Learn More
Females in a variety of species commonly mate with multiple males, and there is evidence that they benefit by producing offspring of higher genetic quality; however, the nature of these genetic benefits is debated. Enhanced offspring survival or quality can result from intrinsic effects of paternal genes---'good genes'--or from interactions between the(More)
Allocation trade-offs between the immune system and sexual traits are central to current sexual selection hypotheses but remain contentious. Such trade-offs could be brought about by the dual action of testosterone that stimulates sexual signals but also suppresses immune functions and/or by competition for carotenoids that can be deposited in ornaments or(More)
Female mate choice is often based on exaggerated sexual traits, signals of male qualities that females cannot assess directly. Two such key qualities are male immune and/or sexual competence, whereby honesty in signalling could be maintained by physiological trade-offs. Carotenoid-based ornaments likely constitute such honest signals, as there is direct(More)
In socially monogamous species, extra-pair paternity can increase the variance in reproductive success and thereby the potential for sexual selection on male ornaments. We studied whether male secondary sexual ornaments are selected through within- and/or extra-pair reproductive success in the blue tit (Parus caeruleus). Male blue tits display a bright blue(More)
BACKGROUND Increased variability in sexually selected ornaments, a key assumption of evolutionary theory, is thought to be maintained through condition-dependence. Condition-dependent handicap models of sexual selection predict that (a) sexually selected traits show amplified variability compared to equivalent non-sexually selected traits, and since males(More)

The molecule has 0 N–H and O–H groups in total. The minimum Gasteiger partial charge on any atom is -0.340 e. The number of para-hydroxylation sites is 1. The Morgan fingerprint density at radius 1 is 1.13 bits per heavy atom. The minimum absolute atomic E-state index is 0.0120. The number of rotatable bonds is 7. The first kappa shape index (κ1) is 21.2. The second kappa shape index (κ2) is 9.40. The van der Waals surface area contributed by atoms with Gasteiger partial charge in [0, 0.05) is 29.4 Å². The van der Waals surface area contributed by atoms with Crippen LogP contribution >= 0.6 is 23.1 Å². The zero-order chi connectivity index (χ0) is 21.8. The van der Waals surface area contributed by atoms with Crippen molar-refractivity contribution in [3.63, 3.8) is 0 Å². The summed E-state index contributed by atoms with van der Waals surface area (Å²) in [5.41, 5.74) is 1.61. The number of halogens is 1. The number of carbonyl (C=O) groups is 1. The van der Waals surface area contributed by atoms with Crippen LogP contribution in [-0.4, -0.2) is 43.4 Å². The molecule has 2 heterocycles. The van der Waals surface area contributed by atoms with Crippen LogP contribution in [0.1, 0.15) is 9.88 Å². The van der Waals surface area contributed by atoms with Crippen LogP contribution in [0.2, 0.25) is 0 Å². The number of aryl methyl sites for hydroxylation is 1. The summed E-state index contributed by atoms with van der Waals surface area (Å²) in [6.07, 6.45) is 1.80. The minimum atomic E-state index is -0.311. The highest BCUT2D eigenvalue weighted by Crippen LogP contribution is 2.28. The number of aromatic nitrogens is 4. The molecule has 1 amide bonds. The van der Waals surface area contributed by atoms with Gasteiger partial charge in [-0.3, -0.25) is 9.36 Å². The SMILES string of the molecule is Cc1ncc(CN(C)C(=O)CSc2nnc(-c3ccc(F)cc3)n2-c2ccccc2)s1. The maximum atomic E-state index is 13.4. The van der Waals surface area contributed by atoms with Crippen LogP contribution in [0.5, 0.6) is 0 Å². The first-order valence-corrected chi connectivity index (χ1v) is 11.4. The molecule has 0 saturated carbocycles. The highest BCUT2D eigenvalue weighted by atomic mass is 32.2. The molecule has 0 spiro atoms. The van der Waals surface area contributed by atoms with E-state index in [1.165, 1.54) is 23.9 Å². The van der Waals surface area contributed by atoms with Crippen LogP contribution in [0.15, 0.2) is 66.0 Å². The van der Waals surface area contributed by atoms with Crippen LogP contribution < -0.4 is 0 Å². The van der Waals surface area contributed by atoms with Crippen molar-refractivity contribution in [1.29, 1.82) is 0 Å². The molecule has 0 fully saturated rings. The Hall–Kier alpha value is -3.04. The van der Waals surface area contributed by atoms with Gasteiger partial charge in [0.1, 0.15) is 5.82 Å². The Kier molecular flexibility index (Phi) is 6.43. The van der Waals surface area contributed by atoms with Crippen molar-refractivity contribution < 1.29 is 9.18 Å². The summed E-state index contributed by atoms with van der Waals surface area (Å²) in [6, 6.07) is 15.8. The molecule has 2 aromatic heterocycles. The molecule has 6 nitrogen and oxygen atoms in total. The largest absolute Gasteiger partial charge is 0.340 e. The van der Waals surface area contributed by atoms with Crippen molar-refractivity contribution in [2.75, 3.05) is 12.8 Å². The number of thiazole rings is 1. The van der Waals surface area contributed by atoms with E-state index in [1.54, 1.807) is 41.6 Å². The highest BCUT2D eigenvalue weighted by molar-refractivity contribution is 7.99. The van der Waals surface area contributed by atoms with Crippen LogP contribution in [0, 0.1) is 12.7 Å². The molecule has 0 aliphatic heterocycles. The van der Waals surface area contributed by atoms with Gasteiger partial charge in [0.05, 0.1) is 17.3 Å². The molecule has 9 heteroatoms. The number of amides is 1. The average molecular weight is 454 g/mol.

Condition-dependence is a central but contentious tenet of evolutionary theories on the maintenance of ornamental traits, and this is particularly true for structural plumage colour. By providing diets of different nutritional quality to moulting male and female blue tits, we experimentally manipulated general condition within the natural range, avoiding(More)
BACKGROUND Plumage coloration is important for bird communication, most notably in sexual signalling. Colour is often considered a good quality indicator, and the expression of exaggerated colours may depend on individual condition during moult. After moult, plumage coloration has been deemed fixed due to the fact that feathers are dead structures. Still,(More)
BACKGROUND Carotenoids are frequently used by birds to colour their plumage with green, yellow, orange or red hues, and carotenoid-based colours are considered honest signals of quality, although they may have other functions, such as crypsis. It is usually assumed that red through yellow colours have a signalling function while green is cryptic. Here we(More)
Classical sexual selection theory provides a well-supported conceptual framework for understanding the evolution and signalling function of male ornaments. It predicts that males obtain greater fitness benefits than females through multiple mating because sperm are cheaper to produce than eggs. Sexual selection should therefore lead to the evolution of(More)
Carotenoids are widely heralded as central to honest signaling due to their dual roles as pigments and antioxidants/immunostimulants. The aim of this study is to test if diet quality and carotenoids alone or in an interaction influence condition, carotenoid availability in plasma and immune responsiveness. Therefore, a diet experiment during the moult of(More)